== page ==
Valerie Bonham Moon Thanks for sharing it. I think I'll see if I can link my twitter with Pinterest. That could be fun!

  • Diane Jortner

    I am just getting started with social media to sell.  My first book is off to a publisher, and of course, so far all I have his fingers crossed.  I want to get more involved with social media, but without a book to tie into yet, do  wonder if I just start blogging, set u an author Facebook page and hope?  I am thinking the best would be to start reviewing on GoodReads and amazon for practice before really getting a blog going.  Actually, I don't know at all.  If anyone could help me know where to start, I would be so appreciative.

  • Valerie Bonham Moon

    Excellent question, to which I have no answer.  Still, I tweeted it, which goes to my blog and also to my Facebook page.  Can't remember if I've plugged Twitter into Pinterest, but probably not given the general lack of pictures on Twitter.

  • Toi Thomas

    Jennifer L Myers Thanks for sharing. I think we all agree that "giving more" works in the long run.

  • Toi Thomas

    Sheryl J. Dunn Thank you for sharing. I've been following the 10:1 rule from the beginning (on my blog at least). I post daily about different things that are related to my writing without  just talking about myself. I also help promote other authors and books that aren't too far outside my related topics. I think you are right about not being able to do it all. I also agree about putting out more quality products. Pehaps when I look back down the road, I'll wonder why I thouht this was such an issue. 

  • Jennifer L Myers

    I'm a believer in quality over quantity. I always think that if we spend the time to write well, think our topics through, provide honest and passionate ideas/suggestions/opinions/analysis, then this is what will draw readers to our writing. In terms of social media, I've limited my presence to those sites I can manage on my own on a regular (usually weekly basis). I personally think it's a waste of valuable time trying to cover all the social media bases. I also agree with Sheryl below about contributing/participating more than receiving. This is how I've gotten in touch with other bloggers and writers out in the universe.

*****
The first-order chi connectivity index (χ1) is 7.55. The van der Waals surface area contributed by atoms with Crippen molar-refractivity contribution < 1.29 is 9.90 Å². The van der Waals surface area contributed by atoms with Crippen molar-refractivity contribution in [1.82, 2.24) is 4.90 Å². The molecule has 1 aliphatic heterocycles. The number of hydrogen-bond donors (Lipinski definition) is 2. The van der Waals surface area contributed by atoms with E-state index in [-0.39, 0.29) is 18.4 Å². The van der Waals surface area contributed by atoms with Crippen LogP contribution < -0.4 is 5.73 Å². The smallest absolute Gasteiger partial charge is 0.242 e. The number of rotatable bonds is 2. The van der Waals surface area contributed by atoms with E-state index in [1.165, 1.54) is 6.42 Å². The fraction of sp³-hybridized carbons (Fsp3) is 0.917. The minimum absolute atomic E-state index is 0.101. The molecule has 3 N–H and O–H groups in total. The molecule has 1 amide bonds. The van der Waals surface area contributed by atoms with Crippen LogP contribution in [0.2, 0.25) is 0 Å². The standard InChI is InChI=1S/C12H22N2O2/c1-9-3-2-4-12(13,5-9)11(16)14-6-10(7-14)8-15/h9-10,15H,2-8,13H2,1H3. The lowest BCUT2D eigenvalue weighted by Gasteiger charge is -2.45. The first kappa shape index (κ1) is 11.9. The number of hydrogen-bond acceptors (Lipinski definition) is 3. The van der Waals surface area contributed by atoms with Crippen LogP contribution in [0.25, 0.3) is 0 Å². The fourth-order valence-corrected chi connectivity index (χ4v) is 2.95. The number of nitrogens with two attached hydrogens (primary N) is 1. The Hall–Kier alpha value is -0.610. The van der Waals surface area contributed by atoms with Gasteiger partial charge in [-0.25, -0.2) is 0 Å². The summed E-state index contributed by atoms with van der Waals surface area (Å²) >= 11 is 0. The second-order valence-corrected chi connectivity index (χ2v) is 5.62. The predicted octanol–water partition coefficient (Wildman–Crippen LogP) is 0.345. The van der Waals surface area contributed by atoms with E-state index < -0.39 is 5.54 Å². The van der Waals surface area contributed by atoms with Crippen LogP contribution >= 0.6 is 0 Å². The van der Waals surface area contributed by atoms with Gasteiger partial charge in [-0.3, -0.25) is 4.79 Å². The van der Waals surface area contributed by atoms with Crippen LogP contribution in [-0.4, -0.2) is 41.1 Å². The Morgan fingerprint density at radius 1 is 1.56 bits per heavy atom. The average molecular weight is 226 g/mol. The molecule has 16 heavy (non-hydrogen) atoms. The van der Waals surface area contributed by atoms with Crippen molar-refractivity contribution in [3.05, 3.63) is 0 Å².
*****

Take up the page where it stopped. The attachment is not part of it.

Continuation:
• Sheryl J. Dunn

    From what I've read, but haven't yet tried, one of the most important things is to contribute way more than you receive/i.e., promote. 10:1 isn't a bad rule of thumb.

    If your work has a tie-in to what your target audience(s) are interested in, all the better, e.g., historical fiction often has a tie-in to people interested in the time period in which your work is set. You can share your knowledge about that time period in serious and funny ways.

    However, I do think people notice when you're not "being you," so don't force yourself to be interested in things that leave you cold. 

    I wouldn't worry about those who will disagree with you on certain topics (e.g., politics, feminism, religion) because you can't please everyone all the time. [Aside: I posted a review of THE GOD DELUSION on Amazon, and the tea party types hated it. I didn't worry because they're not my target audience anyway.]

    Try to have fun - if it's too much like work, don't do it.

    The Social Media Examiner has a newsletter that offers social media tips...worth subscribing to this one.

    Always be polite and helpful; engaging with hecklers/trolls isn't useful at all.

    Whether or not all the effort results in book sales largely has nothing to do with your contributions, e.g., blogs with tons of followers don't translate into book sales, according to Nathan Bransford, former literary agent. Getting noticed isn't enough - you need to be lucky, too.

    All this assumes, of course, that your product is a good one. Get that right, and then cross your fingers that enough people will notice you and your work to get the "sales ball" rolling.

    It's a lottery, and can be very discouraging. That's why it's important to do what you enjoy doing. You can't do everything, especially if you want to be working on the next book, and many say that the more quality products you get out there, the better. I think that's the best tip of all.

  • Toi Thomas

    RYCJ Thanks for that. I agree that when I'm using social media simply for enjoyment I sometimes get a surprise and move forward in goals, sometimes I don't but at least I'm haveing a good time.

  • RYCJ Revising

    Monetizing social media is like deciding how to sell a product at a flashing lights, music, dancing, drinks and all out party-party you've been invited to. Small tip: If you go primarily to have a good time, but without removing your business hat, it works much better.